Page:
More fours fives and nines than a deck of cards


Gilles Deleuze’s Difference and Repetition (1968) introduces the importance of a philosophy of difference. (…)

Repetition may be variable, and thus may include difference within itself. (…)

A simple repetition is a mechanical, stereotyped repetition of the same element, while a complex repetition is a repetition which has difference hidden within itself. (…)

1) that everyone already knows how “thought” is to be defined; 2) that common sense and good sense guarantee this knowledge and understanding; 3) that recognition of an object is determined by the sameness of the object; 4) that representation can appropriately subordinate the concept of difference to the Same and the Similar, the Analogous and the Opposed; 5) that any error which occurs in thinking is caused by external rather than internal mechanisms; 6) that the truth of a proposition is only determined by what is designated by the proposition; 7) that problems are only defined by their solutions; and 8) that learning is only a means of gaining knowledge. Deleuze explains that these eight postulates are significant obstacles to the understanding of difference and repetition.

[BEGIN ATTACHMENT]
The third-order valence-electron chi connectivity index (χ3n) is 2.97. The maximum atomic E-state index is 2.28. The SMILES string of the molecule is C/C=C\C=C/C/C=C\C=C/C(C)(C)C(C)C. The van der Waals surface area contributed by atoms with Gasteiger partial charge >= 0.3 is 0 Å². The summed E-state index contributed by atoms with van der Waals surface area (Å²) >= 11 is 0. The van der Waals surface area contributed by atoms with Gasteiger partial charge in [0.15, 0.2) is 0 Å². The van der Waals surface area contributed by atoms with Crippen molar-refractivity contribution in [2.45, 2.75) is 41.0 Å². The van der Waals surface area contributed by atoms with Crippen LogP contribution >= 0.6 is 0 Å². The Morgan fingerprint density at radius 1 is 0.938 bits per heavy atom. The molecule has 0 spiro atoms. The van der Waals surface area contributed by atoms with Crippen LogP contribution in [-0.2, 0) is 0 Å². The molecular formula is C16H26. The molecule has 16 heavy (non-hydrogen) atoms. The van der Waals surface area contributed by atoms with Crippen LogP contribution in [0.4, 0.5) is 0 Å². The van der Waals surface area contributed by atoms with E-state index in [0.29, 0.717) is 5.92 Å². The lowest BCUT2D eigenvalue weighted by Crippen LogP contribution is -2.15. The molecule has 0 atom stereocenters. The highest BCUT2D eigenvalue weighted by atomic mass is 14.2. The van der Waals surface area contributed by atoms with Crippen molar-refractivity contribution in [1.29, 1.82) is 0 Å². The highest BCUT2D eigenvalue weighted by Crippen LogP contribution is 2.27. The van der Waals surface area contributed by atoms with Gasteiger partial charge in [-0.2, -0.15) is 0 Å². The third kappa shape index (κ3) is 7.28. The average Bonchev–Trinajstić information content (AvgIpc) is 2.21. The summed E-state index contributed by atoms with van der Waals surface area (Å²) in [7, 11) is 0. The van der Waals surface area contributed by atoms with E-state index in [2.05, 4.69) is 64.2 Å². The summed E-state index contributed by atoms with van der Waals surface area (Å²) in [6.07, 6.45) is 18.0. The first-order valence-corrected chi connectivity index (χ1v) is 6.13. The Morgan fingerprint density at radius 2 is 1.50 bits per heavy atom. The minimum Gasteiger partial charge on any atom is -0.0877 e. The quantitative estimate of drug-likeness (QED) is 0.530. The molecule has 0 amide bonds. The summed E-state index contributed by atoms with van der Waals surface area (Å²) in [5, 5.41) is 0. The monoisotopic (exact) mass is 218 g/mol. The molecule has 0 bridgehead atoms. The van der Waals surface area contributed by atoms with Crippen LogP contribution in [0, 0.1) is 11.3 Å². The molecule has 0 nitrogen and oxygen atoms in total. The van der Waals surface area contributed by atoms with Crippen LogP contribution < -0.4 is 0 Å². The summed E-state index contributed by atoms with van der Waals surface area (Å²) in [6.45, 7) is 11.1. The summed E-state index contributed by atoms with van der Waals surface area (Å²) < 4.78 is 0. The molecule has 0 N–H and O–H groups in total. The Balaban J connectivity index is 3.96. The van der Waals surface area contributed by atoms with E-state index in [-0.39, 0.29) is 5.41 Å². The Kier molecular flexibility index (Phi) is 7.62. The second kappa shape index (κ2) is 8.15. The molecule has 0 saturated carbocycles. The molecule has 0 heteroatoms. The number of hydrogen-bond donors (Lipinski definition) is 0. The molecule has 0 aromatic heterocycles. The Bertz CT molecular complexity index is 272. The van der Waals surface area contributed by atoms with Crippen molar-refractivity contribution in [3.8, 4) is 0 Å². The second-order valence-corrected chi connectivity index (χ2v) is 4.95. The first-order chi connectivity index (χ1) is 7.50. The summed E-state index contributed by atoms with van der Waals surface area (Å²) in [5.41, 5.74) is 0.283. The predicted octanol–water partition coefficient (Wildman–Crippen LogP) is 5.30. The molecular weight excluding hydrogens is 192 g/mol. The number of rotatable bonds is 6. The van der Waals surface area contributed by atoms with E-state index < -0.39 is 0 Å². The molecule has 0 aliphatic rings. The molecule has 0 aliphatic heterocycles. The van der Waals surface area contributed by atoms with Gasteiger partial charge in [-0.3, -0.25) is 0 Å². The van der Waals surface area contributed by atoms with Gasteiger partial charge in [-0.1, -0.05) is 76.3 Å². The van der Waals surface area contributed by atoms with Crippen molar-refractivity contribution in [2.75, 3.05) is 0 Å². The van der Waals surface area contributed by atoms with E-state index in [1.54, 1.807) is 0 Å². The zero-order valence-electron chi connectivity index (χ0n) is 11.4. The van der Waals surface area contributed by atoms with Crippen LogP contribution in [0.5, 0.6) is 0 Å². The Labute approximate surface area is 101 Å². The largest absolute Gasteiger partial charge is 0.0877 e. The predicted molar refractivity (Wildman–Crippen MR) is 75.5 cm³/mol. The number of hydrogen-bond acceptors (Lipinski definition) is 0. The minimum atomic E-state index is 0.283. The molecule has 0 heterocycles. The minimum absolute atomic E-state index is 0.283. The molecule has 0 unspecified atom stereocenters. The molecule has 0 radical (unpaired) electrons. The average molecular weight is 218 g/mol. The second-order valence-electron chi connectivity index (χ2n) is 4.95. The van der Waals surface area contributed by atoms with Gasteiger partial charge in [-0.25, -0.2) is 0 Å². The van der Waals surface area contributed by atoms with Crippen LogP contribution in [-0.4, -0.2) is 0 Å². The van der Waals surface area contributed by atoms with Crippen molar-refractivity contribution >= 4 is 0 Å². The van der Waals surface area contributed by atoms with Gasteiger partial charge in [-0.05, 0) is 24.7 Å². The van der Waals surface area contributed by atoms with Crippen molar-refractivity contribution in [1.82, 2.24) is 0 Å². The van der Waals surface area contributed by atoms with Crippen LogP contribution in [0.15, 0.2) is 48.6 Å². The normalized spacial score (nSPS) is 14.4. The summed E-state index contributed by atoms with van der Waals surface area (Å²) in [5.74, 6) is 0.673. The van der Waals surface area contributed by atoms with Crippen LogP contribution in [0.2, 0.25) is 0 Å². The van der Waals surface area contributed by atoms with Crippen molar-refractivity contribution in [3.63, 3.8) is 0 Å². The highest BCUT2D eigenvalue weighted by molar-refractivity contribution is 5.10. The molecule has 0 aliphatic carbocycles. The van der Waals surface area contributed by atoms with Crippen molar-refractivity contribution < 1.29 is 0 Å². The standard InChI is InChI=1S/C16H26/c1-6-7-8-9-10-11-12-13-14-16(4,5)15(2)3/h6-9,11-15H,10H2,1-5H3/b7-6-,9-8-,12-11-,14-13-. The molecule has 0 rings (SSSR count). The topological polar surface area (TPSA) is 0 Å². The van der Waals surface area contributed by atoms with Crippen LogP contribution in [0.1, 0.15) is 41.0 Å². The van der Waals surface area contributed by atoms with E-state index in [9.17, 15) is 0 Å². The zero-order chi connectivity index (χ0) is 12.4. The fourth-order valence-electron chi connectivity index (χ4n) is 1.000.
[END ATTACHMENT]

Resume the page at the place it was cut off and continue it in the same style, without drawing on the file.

{ Alex Scott | Continue reading | Quote: Nietzsche, The Gay Science, 304, 1882 }